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Computers and Chemical Engineering 28 (2004) 441446

Process synthesis prospective


Scott D. Barnicki, Jeffrey J. Siirola
Eastman Research Division, Eastman Chemical Company, P.O. Box 1972, Kingsport, TN 37662-5150, USA Received 15 July 2002; accepted 8 September 2003

Abstract Chemical process synthesis methods and tools developed over the last several decades have reached a level of maturity that have provided advantage to practitioners in an environment of increased costs and shrinking margins. Future growth within the chemical process industries is likely to involve even keener competition with greater impact from factors such as raw material and energy availability, climate change mitigation, sustainability, and inherent security. The future will probably see an expanded role for the systematic generation process synthesis paradigm, including an increased interdependency with process and catalytic chemistry on one hand and operability and control expertise on the other. Advances from articial intelligence may inspire new process synthesis paradigms incorporating more effective representations of the underlying physical sciences and engineering art, new social concerns, new design strategies, and new computerized implementations. The future may also see a collaboration of the systematic generation and superstructure optimization process synthesis paradigms in which systematic generation is used to create the superstructure for simultaneous discrete and continuous variable optimization. As the resulting process designs will certainly be evaluated from additional points of view including social considerations, superstructure optimization will need to produce families of good designs for multi-criteria Pareto optimization. There are many challenges, but continued progress will be made and these challenges will be met. 2003 Elsevier Ltd. All rights reserved.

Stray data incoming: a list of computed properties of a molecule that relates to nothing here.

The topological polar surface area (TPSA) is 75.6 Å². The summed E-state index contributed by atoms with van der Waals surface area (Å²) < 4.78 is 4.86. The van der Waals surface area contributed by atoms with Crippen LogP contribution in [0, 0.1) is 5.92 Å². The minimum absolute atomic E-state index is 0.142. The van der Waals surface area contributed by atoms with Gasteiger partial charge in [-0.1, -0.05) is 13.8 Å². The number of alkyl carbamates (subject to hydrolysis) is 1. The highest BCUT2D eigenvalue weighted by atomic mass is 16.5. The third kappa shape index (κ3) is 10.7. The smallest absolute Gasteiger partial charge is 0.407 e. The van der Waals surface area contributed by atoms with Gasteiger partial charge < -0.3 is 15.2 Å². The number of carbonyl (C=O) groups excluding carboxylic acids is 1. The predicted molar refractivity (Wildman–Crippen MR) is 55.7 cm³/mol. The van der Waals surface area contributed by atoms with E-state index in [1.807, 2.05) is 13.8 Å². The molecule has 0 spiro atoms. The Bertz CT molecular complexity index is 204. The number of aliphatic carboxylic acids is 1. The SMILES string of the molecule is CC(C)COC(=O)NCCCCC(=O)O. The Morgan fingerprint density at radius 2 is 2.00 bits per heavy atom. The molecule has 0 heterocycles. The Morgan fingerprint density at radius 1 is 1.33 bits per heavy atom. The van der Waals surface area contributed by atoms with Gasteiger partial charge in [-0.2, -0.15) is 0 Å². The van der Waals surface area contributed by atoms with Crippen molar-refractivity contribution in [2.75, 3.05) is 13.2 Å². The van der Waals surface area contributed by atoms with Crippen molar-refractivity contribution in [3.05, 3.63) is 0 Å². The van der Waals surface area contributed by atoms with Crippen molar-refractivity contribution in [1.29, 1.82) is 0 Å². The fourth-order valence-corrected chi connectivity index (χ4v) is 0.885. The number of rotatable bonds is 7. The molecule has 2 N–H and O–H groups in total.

Keywords: Process synthesis; Systematic generation; Articial intelligence; Representations; Superstructure optimization; Sustainability; Multi-criteria optimization

1. Introduction While every chemical process that ever existed was necessarily created, the development of systematic methods and tools for process invention or synthesis are relatively recent. Professor Westerbergs retrospective article in this issue traces the historical development of methods for the generation of heat exchanger networks, separation trains, reactor systems, and complete ow sheets, and in particular the role of paradigm, representation, heuristics, search, and mathematical programming in this enterprise. Many process synthesis methods have reached a sufcient state of maturity to be used seriously within operating companies, by engineering and consulting rms, as well as in academic process design education. For example, we have found task-oriented hierarchical systematic generation approaches based on goal and constraint-directed means-ends analysis paradigms (with a particular emphasis on task coor

dination, integration, and problem representation) to be especially effective (Barnicki & Siirola, 1997, 2001; Siirola, 1995, 1996a,b). Despite nearly four decades of interesting research progress on systematic process synthesis and process integration methods and tools, and a myriad of claims for the virtues and benets therein, the penetration of these methods is somewhat less than might have been expected. In this article we will discuss the current climate facing the processing industries, how that climate may impact the process design enterprise, and speculate on future process synthesis capabilities.

2. Brief history and present state of the processing industries It is said that we have entered the post-industrial information age. A supposed characteristic of this new age is the increased importance of content (data, interpretation, knowledge) contrasted with artifacts (e.g., structures,

Corresponding author. E-mail address: siirola@eastman.com (J.J. Siirola).

0098-1354/$ see front matter 2003 Elsevier Ltd. All rights reserved. doi:10.1016/j.compchemeng.2003.09.030